The concept of coastal zone management is a relatively new one, emerging less than four decades ago from the need to tackle an array of interconnected problems associated with population growth and development along our nation’s coasts.
The Coastal Zone Management Act (CZMA) was passed in 1972 and provided a formal structure to address the challenges of continued growth in coastal areas. Administered by NOAA, the CZMA recognizes that ensuring access to clean water and healthy ecosystems that support a vibrant coastal economy requires effectively integrating science, technology, and public policy. The goals of the CZMA are to “preserve, protect, develop, enhance, and restore where possible, the coastal resources.”
One program under the CZMA, the National Coastal Zone Management Program, encourages coastal states and territories to work in partnership with the federal government to design and enforce local programs consistent with the CZMA and accompanying regulations. Today, 34 of the 35 eligible coastal and Great Lakes states and territories have entered into the voluntary partnership.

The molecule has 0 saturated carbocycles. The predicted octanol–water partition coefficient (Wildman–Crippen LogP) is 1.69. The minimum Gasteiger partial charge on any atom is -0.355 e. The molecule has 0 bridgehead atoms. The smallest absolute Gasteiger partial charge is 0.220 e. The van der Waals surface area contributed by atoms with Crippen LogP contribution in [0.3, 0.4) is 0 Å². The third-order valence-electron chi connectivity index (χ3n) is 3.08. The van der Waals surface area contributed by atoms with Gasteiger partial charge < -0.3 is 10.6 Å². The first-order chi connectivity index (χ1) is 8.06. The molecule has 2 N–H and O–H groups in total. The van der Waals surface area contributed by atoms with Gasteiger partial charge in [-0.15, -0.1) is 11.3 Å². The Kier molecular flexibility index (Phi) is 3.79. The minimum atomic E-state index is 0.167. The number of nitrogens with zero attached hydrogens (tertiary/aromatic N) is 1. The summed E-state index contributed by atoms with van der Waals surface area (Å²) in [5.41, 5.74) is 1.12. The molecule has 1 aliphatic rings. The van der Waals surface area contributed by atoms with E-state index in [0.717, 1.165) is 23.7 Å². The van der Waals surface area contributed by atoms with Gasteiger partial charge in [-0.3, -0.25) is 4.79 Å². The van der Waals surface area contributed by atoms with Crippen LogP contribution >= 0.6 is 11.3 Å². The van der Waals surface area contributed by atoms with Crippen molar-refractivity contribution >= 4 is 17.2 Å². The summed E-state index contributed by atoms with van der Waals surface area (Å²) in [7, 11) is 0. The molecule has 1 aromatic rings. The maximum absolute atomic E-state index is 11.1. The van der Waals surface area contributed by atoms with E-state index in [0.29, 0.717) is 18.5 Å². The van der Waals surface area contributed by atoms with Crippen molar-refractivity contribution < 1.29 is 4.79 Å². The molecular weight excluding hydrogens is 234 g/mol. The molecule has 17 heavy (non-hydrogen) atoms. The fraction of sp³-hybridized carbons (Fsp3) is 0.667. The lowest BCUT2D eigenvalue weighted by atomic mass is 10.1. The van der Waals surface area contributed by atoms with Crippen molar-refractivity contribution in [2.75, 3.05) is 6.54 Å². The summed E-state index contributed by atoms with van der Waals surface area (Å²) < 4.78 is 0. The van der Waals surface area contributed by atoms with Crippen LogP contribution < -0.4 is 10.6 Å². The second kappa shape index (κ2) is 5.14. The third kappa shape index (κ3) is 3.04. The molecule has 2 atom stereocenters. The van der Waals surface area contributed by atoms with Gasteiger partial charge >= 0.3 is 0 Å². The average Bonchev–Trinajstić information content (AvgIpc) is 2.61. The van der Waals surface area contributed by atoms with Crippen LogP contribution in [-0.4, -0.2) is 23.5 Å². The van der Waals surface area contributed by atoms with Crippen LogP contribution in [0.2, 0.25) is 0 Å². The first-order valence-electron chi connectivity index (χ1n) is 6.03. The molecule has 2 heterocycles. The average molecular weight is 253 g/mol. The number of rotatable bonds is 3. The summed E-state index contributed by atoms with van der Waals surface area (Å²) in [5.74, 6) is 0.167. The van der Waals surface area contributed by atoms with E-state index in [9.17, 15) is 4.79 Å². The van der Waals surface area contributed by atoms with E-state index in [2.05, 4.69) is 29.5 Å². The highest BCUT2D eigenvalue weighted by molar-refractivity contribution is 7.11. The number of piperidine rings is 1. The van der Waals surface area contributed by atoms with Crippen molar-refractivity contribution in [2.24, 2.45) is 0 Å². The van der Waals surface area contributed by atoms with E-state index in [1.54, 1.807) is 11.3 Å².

As a result of the Coastal Zone Management Act and the success of its programs, coastal communities are equipped to better address continued economic development of the coastal zone while accounting for natural resource management. This will ensure the health and stability of the coast, both environmentally and economically, into the long-term future.